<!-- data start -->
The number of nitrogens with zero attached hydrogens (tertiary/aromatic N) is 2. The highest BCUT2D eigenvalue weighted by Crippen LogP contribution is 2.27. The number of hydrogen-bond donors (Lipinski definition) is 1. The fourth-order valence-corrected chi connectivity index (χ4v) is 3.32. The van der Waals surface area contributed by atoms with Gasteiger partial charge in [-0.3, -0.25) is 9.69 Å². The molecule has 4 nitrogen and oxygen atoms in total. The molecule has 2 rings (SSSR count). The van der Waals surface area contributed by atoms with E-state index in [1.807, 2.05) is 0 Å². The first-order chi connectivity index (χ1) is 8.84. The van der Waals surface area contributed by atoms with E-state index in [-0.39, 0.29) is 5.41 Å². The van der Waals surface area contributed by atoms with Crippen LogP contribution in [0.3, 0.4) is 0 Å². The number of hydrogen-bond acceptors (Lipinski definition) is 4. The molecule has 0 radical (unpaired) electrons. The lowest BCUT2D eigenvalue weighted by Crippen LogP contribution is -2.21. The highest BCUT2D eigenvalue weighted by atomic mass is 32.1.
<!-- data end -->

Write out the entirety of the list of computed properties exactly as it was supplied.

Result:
The number of nitrogens with zero attached hydrogens (tertiary/aromatic N) is 2. The highest BCUT2D eigenvalue weighted by Crippen LogP contribution is 2.27. The number of hydrogen-bond donors (Lipinski definition) is 1. The fourth-order valence-corrected chi connectivity index (χ4v) is 3.32. The van der Waals surface area contributed by atoms with Gasteiger partial charge in [-0.3, -0.25) is 9.69 Å². The molecule has 4 nitrogen and oxygen atoms in total. The molecule has 2 rings (SSSR count). The van der Waals surface area contributed by atoms with E-state index in [1.807, 2.05) is 0 Å². The first-order chi connectivity index (χ1) is 8.84. The van der Waals surface area contributed by atoms with E-state index in [-0.39, 0.29) is 5.41 Å². The van der Waals surface area contributed by atoms with Crippen LogP contribution in [0.3, 0.4) is 0 Å². The number of hydrogen-bond acceptors (Lipinski definition) is 4. The molecule has 0 radical (unpaired) electrons. The lowest BCUT2D eigenvalue weighted by Crippen LogP contribution is -2.21. The highest BCUT2D eigenvalue weighted by atomic mass is 32.1.